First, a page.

sofia medici

Sofia Medici (Buenos Aires, 1974) works as a director, performer, dramaturg, teacher and producer of performing arts.

 Her projects take the form of a lecture-performance, a tour or an installation and are located at the boundaries between reality and fiction.

She presented her works at Toronto Biennale, 2019, Performance Biennale (Buenos Aires 2019),  Festival Internacional de Dramaturgia 2018, BienalSur 2017, 56 Venice Biennale, II Bienal of Montevideo, DeSingel (Anwerp), Cidade da Cultura (Galicia), Theater Spektakel (Zürich), Watermill Center (NY), Diskursfestival (Giessen), Casa Encendida (Madrid), C.C.C de Barcelona, CCRojas, CC Recoleta, CCSan Martín, among others.

She graduated in Communication Sciences at the University of Buenos Aires and in parallel she took several studies in performing arts.

She participated in residencies for artists as "Working visits" (Berlin Biennale, 2012), Watermill Center (directed by Bob Wilson) in 2010, "Mobile Academy" (Warsaw in 2006, directed by Hanna Hurtzig) and atelier07 (Festival Diskurs07, Giessen, Germany).

Since 2008 she collaborates with the playwright and director Lola Arias in her projects as dramaturg and producer.

Since 2014, she has been working in collaboration with Laura Kalauz on several projects asking questions about contemporary life. They develop strategies that seek the power of artistic practice to intervene in reality and generate political imagination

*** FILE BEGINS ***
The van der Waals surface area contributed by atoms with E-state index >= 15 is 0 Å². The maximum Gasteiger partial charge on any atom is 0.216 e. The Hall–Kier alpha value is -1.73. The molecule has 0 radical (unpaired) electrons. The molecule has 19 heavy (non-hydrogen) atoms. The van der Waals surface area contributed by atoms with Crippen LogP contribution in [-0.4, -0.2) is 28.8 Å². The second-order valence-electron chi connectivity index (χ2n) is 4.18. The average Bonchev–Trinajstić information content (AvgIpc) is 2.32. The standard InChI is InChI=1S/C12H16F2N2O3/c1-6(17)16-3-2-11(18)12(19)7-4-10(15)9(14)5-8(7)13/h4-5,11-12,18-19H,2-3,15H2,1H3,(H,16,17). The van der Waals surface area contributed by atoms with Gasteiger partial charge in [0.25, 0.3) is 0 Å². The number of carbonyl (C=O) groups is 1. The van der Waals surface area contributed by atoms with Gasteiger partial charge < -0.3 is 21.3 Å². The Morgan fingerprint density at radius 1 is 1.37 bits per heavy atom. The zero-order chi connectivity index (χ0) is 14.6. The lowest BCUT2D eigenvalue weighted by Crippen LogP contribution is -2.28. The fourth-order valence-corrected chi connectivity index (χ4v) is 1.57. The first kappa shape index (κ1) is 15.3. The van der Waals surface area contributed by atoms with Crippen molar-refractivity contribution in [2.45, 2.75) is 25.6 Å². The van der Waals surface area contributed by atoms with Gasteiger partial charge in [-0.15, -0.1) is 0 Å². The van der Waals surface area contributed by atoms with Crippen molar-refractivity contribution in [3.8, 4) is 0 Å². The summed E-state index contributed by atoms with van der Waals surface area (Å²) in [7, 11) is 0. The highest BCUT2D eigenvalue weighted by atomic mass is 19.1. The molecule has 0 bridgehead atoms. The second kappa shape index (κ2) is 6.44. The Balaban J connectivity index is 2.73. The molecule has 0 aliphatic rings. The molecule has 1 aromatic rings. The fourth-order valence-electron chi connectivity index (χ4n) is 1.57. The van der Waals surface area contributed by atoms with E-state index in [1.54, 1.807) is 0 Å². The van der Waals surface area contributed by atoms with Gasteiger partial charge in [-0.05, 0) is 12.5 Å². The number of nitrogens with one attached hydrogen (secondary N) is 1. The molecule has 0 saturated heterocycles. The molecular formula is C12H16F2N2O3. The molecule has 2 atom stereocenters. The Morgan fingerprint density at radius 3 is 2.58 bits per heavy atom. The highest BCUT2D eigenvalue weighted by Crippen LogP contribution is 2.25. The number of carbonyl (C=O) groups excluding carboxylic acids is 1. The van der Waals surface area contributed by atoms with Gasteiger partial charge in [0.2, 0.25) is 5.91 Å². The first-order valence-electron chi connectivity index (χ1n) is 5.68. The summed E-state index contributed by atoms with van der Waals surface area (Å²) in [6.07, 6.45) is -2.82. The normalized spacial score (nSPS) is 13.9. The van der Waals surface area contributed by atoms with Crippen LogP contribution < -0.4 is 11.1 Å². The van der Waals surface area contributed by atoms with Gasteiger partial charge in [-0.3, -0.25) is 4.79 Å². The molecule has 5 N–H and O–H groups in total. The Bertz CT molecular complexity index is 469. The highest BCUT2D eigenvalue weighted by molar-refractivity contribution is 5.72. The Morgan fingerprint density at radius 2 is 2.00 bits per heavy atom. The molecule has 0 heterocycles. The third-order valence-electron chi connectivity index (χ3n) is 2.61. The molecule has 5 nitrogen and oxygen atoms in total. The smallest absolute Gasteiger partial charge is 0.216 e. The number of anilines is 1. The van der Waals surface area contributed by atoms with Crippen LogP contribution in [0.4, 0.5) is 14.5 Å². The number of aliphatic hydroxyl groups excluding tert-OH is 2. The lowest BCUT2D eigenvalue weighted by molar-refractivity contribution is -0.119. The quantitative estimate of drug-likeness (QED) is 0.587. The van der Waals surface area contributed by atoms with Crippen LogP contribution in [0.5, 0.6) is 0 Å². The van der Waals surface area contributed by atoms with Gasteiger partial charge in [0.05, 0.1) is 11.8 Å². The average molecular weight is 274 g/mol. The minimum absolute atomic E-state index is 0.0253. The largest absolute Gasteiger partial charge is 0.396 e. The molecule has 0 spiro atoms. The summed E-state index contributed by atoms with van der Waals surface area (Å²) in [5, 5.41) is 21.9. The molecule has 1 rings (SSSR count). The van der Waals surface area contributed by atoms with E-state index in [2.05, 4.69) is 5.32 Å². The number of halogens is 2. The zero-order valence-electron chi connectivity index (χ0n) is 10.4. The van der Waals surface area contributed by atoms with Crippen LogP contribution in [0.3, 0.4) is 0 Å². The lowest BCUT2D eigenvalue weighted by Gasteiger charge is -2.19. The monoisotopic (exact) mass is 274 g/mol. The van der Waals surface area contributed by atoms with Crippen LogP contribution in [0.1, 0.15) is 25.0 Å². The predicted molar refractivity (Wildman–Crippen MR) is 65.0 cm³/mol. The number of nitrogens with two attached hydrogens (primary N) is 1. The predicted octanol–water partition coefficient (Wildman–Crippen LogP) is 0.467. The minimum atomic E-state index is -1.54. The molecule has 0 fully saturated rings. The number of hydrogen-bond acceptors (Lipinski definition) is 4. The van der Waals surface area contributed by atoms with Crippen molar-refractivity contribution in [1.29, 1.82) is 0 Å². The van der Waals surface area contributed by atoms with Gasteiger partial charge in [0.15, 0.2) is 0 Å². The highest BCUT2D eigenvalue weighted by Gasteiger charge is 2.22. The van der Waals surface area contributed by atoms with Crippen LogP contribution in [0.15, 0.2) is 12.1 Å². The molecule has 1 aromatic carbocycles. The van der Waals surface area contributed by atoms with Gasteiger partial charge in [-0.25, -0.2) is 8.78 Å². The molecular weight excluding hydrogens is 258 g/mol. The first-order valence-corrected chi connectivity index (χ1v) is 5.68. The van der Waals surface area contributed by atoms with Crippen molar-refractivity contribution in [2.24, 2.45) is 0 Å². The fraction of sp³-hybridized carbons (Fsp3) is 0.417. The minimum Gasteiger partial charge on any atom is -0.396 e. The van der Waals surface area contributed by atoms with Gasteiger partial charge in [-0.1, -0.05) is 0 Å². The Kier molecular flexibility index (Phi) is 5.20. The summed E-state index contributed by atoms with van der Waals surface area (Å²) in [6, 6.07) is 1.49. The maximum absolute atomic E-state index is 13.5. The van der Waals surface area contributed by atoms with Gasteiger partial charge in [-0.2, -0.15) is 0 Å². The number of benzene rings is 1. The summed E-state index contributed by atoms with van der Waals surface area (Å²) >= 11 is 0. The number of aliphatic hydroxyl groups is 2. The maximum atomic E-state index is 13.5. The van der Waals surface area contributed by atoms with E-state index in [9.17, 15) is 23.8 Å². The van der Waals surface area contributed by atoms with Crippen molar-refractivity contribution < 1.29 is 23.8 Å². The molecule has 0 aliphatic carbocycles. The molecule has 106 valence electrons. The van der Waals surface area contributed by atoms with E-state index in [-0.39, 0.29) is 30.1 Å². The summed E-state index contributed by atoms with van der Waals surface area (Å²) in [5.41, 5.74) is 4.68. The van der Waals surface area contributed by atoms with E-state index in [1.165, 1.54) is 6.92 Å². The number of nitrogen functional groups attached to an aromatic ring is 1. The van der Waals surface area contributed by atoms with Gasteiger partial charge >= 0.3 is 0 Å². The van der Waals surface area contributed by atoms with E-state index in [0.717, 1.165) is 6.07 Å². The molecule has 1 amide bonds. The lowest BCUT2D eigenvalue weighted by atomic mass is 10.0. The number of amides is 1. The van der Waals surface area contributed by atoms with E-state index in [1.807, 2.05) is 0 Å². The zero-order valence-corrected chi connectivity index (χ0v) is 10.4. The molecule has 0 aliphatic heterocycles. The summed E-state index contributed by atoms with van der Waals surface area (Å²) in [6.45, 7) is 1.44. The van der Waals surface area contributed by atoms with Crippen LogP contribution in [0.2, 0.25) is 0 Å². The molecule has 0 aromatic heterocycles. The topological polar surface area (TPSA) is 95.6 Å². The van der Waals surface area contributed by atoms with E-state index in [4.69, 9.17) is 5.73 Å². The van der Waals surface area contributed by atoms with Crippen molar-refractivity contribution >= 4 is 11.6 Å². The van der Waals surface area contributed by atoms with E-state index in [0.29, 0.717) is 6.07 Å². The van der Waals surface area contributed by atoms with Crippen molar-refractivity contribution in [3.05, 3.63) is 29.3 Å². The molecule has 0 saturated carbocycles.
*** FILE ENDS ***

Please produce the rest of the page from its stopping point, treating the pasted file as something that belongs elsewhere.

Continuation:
"Girls Don´t Cry"

Ironically reverses the mythic song by The Cure and the patriarchal belief of that of men as "the strong sex", by telling some episodes of a woman's life.

Abstract SYNOPSIS (video)


At 25 I worked in a call center giving information about AIDS. I had started that job six months ago and had not yet received my first salary for administrative reasons. Then I decided to make an appointment with my boss. She was a very strong woman who had reached a high political position. In the interview, she told me there was nothing she could do. I felt so helpless that I started crying. My boss looked at me and said: "Women should not cry, it shows us weak, and you have to be strong, stronger than men." Her words resonated in my head for years. I never understood why, in addition to enduring so many injustices, I had to endure the crying.